It’s four months and 13 days since we moved back to Britain from Beijing after thirteen years on the other side of the world. Here are three things that strike me in my new old homeland.
1. The sky is frequently grey but always beautiful. Okay, you think I’m mad. But unless you’ve stepped outside your door and felt the pollution catch in your throat, felt it billow its way down to your lungs, stepped back inside deciding not to go out after all because you’ve developed a strange attachment to being able to breathe… Unless you’ve pulled back the curtains in the morning to find that you can’t see the building opposite because it’s shrouded in chemical gloom for the fifth day in a row and wished you could just retreat to bed all day… Unless you’ve landed at Beijing airport and felt your soul sag at the dishwater that is the sky… well, you can’t get it. I don’t blame you. The state of the air in Beijing, and indeed most of China, is so fundamentally unnatural that it makes no sense.
2. Democracy is ugly but better than the other thing. The noise and mess of public debate here is deafening after the strangled silence in China. Politicians screwing up, human error gone wild, people shouting at each other, real anger, real distress, real issues… We stagger along the tightrope and it feels dangerous. But I suspect it’s much safer than that other thing. Don’t believe the hype about China’s rise. There’s no model to emulate, no lesson to learn. (If I wrote this on a blog in Chinese, in China, it would be deleted.) So you’re really going to waste tax payers’ money sending a fact-finding mission to China’s schools? To the same schools where problem-solving is positively discouraged? Where discussion of history, of religion, of politics is forbidden? Where an internet search gives you censored results? Seriously? Learn your times tables off by heart. There, that’s it. It cost you nothing.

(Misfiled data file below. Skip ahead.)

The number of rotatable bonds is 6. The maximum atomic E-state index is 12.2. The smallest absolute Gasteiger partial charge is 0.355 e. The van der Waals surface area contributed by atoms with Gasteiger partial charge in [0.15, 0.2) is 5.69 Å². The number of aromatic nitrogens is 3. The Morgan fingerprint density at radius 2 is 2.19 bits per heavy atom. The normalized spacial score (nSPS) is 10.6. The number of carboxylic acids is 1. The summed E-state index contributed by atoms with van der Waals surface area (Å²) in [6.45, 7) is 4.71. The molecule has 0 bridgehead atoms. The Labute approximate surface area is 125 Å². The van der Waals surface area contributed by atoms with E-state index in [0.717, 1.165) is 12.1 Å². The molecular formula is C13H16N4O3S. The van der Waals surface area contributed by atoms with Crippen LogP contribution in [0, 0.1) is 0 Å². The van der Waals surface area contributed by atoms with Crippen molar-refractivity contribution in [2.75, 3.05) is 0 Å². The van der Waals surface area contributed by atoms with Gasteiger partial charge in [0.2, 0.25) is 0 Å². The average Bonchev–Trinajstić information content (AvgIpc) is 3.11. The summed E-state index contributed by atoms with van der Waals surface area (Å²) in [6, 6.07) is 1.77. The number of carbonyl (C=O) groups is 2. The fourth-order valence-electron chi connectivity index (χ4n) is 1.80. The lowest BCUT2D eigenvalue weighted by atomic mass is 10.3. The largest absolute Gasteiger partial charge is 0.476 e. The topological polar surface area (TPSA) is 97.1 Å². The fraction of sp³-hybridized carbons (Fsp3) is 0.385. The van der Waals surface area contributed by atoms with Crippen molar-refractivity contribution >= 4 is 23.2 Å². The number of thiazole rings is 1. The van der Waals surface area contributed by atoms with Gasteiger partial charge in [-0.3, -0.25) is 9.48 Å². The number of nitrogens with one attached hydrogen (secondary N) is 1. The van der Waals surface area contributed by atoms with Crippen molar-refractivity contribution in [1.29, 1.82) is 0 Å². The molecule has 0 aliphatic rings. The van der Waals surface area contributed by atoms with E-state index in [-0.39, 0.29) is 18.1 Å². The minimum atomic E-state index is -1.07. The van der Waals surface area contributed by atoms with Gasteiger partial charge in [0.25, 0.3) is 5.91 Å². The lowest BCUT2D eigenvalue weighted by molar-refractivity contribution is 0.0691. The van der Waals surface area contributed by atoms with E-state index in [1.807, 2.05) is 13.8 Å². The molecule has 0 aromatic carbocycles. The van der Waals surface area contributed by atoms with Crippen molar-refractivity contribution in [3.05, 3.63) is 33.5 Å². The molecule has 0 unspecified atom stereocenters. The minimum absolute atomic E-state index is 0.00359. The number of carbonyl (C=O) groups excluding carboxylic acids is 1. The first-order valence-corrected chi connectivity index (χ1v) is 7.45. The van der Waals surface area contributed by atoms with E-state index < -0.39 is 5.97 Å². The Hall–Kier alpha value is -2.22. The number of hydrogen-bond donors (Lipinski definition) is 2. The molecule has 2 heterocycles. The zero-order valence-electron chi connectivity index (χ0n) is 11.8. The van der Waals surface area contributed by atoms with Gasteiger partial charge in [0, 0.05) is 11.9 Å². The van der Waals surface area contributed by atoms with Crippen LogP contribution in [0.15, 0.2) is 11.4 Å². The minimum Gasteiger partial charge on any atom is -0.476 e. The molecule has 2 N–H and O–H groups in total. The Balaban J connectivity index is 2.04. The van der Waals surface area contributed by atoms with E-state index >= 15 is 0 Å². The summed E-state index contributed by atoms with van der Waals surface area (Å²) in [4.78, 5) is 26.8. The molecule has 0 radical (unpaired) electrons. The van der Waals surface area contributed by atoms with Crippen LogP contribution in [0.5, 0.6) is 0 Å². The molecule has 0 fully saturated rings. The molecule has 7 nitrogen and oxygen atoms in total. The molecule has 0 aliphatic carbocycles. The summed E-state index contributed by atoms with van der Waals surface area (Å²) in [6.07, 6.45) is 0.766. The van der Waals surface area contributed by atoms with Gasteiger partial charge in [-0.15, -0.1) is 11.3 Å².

3. Twelve year old girls shouldn’t have to be scared of men harassing them on the street. Because, at least in London, that seems to be a major concern. As they leave the school gates, adolescent girls are nervous that they’ll be whistled at, afraid that a man twice their age will try to strike up conversation, worried that a car will draw alongside and follow them home. They don’t know how they’ll deal with it if it happens. Ignore it? (Which feels nauseatingly like acquiescence.) Confront? Film? How do you tell harassment from real danger? We adults – men and women – have no answer except to shake our heads in shame and agree that it shouldn’t be like this. Harrassment is not new. Revelations about cases of historic child abuse – things going on when I was growing up, things done in secret, things kept secret for so many years – tell us that what we’ve left behind was worse. But to me, it looks as though a struggle for equality and respect, having achieved some level of acknowledgement and acceptance is now encountering a nasty backlash from an angry minority who are determined to signal to girls that they deserve no respect. Since when did feminism become the ‘f’ word?